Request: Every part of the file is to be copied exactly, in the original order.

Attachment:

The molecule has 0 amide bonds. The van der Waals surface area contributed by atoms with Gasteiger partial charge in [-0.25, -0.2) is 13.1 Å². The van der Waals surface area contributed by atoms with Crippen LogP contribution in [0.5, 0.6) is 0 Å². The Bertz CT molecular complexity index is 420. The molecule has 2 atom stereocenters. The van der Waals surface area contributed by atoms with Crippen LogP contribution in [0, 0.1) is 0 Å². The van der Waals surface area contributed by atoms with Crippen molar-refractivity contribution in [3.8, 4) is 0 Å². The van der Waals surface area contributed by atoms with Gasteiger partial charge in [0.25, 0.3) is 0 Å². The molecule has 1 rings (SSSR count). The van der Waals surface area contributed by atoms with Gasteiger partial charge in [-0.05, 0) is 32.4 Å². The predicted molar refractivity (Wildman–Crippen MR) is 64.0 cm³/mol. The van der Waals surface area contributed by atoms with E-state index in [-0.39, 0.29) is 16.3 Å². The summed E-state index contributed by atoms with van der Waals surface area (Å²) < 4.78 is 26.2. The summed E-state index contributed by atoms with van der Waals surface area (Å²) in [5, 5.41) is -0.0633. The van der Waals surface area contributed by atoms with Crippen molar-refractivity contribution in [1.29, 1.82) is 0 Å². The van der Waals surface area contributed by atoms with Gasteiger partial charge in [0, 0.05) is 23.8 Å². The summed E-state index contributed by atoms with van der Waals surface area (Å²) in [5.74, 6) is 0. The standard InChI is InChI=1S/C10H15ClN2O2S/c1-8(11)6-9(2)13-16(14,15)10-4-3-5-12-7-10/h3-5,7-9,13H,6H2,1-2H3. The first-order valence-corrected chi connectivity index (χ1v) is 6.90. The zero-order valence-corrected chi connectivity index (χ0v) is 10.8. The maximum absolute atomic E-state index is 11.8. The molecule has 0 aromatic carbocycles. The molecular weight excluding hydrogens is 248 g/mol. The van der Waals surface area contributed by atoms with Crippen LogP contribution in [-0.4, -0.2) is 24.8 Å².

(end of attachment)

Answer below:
The molecule has 0 amide bonds. The van der Waals surface area contributed by atoms with Gasteiger partial charge in [-0.25, -0.2) is 13.1 Å². The van der Waals surface area contributed by atoms with Crippen LogP contribution in [0.5, 0.6) is 0 Å². The Bertz CT molecular complexity index is 420. The molecule has 2 atom stereocenters. The van der Waals surface area contributed by atoms with Crippen LogP contribution in [0, 0.1) is 0 Å². The van der Waals surface area contributed by atoms with Crippen molar-refractivity contribution in [3.8, 4) is 0 Å². The van der Waals surface area contributed by atoms with Gasteiger partial charge in [0.25, 0.3) is 0 Å². The molecule has 1 rings (SSSR count). The van der Waals surface area contributed by atoms with Gasteiger partial charge in [-0.05, 0) is 32.4 Å². The predicted molar refractivity (Wildman–Crippen MR) is 64.0 cm³/mol. The van der Waals surface area contributed by atoms with E-state index in [-0.39, 0.29) is 16.3 Å². The summed E-state index contributed by atoms with van der Waals surface area (Å²) < 4.78 is 26.2. The summed E-state index contributed by atoms with van der Waals surface area (Å²) in [5, 5.41) is -0.0633. The van der Waals surface area contributed by atoms with Crippen molar-refractivity contribution in [1.29, 1.82) is 0 Å². The van der Waals surface area contributed by atoms with Gasteiger partial charge in [0, 0.05) is 23.8 Å². The summed E-state index contributed by atoms with van der Waals surface area (Å²) in [5.74, 6) is 0. The standard InChI is InChI=1S/C10H15ClN2O2S/c1-8(11)6-9(2)13-16(14,15)10-4-3-5-12-7-10/h3-5,7-9,13H,6H2,1-2H3. The first-order valence-corrected chi connectivity index (χ1v) is 6.90. The zero-order valence-corrected chi connectivity index (χ0v) is 10.8. The maximum absolute atomic E-state index is 11.8. The molecule has 0 aromatic carbocycles. The molecular weight excluding hydrogens is 248 g/mol. The van der Waals surface area contributed by atoms with Crippen LogP contribution in [-0.4, -0.2) is 24.8 Å².